some more French to dismiss the crowd while he speaks to her; he 
walks over] Now, madamoiselle. 

JO. I can't believe it: I thought you'd be old. 


JO. Well, I mean, er, a philosopher, a professor: it all suggest 
age— I— I mean, maturity. 

FLOSTRE. Well, I'm afraid I've disappointed you. 

JO. Not at all; there's no reason why someone brilliant shouldn't 
be young. 

FLOSTRE [raising his arm to lead her further inside] I find myself 
at an awkward disadvantage: you know who I am. I accept you are 
very charming: [Jo sits down] I don't know you. 

JO [laughing nervously] Well, I'm so excited about meeting you I 
quite forgot to introduce myself. If only you knew how anxious I 
am to talk to you; I came all the way from New York just to see 
you. You couldn't have a more loyal disciple of empathicalism than 

FLOSTRE. Than whom? 

JO [laughing apologetically] I'm sorry: I'm Jo Stockton. 

FLOSTRE [taking her hand] I'm enchanted, Miss Stockton [he kisses 
her hand]. And since you've come such a long way to talk to me, 
[he sits down] by all means, let us talk.  While they talk Dick 
Avery enters the Café, looking around for Jo. 

JO. Have you ever been to America? But you must go; there's so 
much you could teach us. 

FLOSTRE. I may go next year on lecture. 

JO. And you must see Greenwich Village: it's our Left Bank. People 
there think, and do things—useful things. [Dick stops and folds 
his arms, listening to them]. 

FLOSTRE. Do you live in Greenwich Village? 

JO. Oh, of course. 

FLOSTRE. Then I will certainly come. [As Dick walks over to where 
they are sitting, so far unnoticed] Perhaps we can do useful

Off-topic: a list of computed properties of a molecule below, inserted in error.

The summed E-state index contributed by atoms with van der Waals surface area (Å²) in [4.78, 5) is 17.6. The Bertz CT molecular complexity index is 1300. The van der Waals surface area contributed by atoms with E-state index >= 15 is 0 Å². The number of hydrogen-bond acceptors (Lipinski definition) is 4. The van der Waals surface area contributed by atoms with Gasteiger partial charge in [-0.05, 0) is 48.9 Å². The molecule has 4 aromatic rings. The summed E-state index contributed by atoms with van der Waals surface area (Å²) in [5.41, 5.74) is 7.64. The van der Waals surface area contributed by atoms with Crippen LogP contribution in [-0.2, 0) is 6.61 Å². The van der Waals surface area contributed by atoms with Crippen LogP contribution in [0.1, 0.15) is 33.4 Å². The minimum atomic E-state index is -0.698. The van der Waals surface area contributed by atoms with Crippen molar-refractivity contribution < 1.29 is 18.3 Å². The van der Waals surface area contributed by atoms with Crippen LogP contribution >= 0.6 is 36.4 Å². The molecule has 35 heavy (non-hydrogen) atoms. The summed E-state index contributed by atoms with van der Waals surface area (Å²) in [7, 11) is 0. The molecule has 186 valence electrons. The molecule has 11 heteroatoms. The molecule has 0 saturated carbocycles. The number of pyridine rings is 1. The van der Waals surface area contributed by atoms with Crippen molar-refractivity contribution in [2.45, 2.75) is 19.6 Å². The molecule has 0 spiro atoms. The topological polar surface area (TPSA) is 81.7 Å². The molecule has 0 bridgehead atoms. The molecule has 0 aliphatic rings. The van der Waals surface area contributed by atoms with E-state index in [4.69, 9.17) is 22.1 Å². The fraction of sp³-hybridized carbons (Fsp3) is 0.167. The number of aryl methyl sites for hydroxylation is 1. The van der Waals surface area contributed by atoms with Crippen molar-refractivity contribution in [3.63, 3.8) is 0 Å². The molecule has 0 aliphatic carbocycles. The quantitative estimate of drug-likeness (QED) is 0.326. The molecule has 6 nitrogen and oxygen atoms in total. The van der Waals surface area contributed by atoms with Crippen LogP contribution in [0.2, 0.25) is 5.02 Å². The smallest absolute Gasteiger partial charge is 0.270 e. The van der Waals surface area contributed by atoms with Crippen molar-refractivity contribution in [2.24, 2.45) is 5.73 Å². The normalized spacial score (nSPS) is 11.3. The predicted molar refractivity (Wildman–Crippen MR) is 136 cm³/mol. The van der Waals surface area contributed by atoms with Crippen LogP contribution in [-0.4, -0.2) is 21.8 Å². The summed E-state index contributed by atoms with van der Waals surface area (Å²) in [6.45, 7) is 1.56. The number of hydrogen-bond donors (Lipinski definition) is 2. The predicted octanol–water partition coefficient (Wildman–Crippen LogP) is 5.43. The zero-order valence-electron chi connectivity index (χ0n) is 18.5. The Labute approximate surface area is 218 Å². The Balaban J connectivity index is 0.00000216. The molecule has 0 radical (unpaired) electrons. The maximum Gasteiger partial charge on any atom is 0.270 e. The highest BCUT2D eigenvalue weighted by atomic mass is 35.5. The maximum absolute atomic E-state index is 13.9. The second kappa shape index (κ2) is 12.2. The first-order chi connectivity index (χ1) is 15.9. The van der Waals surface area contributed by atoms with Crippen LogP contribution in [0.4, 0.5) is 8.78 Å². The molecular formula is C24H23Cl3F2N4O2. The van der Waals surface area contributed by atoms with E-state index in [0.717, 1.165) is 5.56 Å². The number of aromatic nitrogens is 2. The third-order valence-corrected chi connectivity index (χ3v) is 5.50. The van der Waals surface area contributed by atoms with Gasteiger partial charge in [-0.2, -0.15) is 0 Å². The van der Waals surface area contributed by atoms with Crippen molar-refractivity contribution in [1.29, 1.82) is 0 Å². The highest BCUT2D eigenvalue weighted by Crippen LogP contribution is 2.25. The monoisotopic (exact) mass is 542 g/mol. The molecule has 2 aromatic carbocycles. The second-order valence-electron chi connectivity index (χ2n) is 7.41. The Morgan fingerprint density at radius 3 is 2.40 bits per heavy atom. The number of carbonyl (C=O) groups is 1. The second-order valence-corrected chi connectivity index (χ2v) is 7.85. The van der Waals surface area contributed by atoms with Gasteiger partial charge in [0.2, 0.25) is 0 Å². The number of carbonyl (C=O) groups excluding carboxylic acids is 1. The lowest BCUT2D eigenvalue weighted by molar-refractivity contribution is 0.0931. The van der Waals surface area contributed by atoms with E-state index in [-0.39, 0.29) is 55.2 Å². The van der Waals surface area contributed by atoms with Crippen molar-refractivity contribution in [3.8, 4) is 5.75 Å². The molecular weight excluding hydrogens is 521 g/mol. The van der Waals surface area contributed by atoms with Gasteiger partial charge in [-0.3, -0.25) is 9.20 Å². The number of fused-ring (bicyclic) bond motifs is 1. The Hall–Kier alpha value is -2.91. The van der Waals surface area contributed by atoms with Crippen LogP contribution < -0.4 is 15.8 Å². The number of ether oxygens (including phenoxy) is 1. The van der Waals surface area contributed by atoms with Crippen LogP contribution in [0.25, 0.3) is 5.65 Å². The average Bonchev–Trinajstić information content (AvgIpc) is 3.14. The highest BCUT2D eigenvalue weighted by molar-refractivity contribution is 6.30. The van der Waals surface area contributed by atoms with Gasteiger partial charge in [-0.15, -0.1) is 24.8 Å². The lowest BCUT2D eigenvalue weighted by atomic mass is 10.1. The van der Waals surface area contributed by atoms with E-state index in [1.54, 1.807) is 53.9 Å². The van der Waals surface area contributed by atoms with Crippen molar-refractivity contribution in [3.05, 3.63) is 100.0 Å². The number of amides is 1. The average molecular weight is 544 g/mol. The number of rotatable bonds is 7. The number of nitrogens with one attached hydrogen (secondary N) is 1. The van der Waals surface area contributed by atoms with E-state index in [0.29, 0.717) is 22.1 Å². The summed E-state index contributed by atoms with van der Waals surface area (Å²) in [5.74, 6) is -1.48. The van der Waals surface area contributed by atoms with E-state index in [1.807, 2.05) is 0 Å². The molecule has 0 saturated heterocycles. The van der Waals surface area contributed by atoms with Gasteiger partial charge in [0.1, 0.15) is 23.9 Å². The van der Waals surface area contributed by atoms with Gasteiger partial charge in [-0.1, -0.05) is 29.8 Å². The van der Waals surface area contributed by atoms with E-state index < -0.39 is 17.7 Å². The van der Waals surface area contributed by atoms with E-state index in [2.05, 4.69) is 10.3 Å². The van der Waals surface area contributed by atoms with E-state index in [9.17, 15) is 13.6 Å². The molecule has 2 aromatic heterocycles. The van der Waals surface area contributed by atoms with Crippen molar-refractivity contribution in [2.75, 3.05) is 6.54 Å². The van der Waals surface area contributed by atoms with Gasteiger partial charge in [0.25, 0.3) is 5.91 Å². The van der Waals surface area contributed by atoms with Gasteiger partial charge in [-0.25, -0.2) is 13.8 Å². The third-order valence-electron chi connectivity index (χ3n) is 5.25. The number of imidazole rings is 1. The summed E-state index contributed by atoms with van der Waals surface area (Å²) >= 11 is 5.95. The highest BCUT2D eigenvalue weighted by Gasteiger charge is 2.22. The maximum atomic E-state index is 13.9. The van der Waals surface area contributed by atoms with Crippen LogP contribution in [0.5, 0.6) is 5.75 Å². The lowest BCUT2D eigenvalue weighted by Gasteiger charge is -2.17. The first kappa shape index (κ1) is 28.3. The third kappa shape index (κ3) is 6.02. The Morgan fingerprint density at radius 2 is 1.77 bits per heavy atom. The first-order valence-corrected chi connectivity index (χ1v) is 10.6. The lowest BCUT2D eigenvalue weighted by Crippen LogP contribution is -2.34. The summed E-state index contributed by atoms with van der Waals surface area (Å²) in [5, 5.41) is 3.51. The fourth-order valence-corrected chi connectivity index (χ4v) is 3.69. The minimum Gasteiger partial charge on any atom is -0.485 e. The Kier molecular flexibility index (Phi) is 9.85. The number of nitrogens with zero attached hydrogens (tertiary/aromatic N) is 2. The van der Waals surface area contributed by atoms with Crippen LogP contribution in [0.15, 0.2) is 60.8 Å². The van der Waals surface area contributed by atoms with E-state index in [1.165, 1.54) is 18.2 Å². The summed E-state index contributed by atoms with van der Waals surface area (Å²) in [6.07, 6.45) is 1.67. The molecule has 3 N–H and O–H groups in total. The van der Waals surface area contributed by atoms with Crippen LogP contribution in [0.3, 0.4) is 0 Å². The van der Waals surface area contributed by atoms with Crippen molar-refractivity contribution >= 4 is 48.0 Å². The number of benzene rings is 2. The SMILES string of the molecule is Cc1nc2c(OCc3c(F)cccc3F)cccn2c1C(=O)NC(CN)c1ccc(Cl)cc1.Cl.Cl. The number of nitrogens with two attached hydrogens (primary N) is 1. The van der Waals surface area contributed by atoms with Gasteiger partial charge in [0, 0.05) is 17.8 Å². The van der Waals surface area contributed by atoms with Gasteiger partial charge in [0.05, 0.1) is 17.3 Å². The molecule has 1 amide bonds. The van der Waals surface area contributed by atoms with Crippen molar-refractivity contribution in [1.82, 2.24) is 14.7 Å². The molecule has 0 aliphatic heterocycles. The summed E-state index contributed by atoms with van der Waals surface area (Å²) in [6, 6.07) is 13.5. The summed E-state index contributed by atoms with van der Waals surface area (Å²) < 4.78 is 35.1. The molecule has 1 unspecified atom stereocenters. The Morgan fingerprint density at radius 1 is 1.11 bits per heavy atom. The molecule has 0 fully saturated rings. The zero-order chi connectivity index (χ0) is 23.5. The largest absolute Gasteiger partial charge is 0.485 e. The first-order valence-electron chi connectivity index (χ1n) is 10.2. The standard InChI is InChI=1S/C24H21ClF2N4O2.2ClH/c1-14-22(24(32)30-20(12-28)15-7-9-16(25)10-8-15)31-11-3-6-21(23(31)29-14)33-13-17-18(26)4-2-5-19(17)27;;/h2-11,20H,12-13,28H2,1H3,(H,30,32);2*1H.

things together. I'm sure that in all America there's no 
empathicalist as charming as you. 

DICK [interrupting his mood as Flostra stands and turns to face 
him] Well, now, I hate to throw a little old wet blanket on— 

JO Darling: guess who this is, you'll never guess. 

DICK. Your brother. 

JO. Professor Flostra: this is Dick Avery. 

FLOSTRE. How do you do? [They shake hands]. 

DICK. How do you do? I— I thought you'd be old. 

JO. So did I; aren't you surprised? 

DICK [in mock appreciation] I'm overcome. 

FLOSTRE. For you, my dear: [taking her hand] I promise never to 
grow old [kisses her hand]. 

DICK [taking her hand and leading her away] Come on, Jo. 

JO. W— w— well, what's the matter? 

DICK. We've got to get over to Duval's, right away. [Jo stops]. 

FLOSTRE. Must you go so soon? I was just beginning to know you. 

JO. But couldn't I just stay a little longer? Professor Flostra 
wants to talk to me. 

DICK [leading her away] He won't say anything you haven't heard 

JO. Dick: have you gone out of your mind? 

DICK. We'll talk about that later. 

JO [as they leave up the stairs] Well, what do you think you're 
doing? [Now outside] I've never been so humiliated in all my life!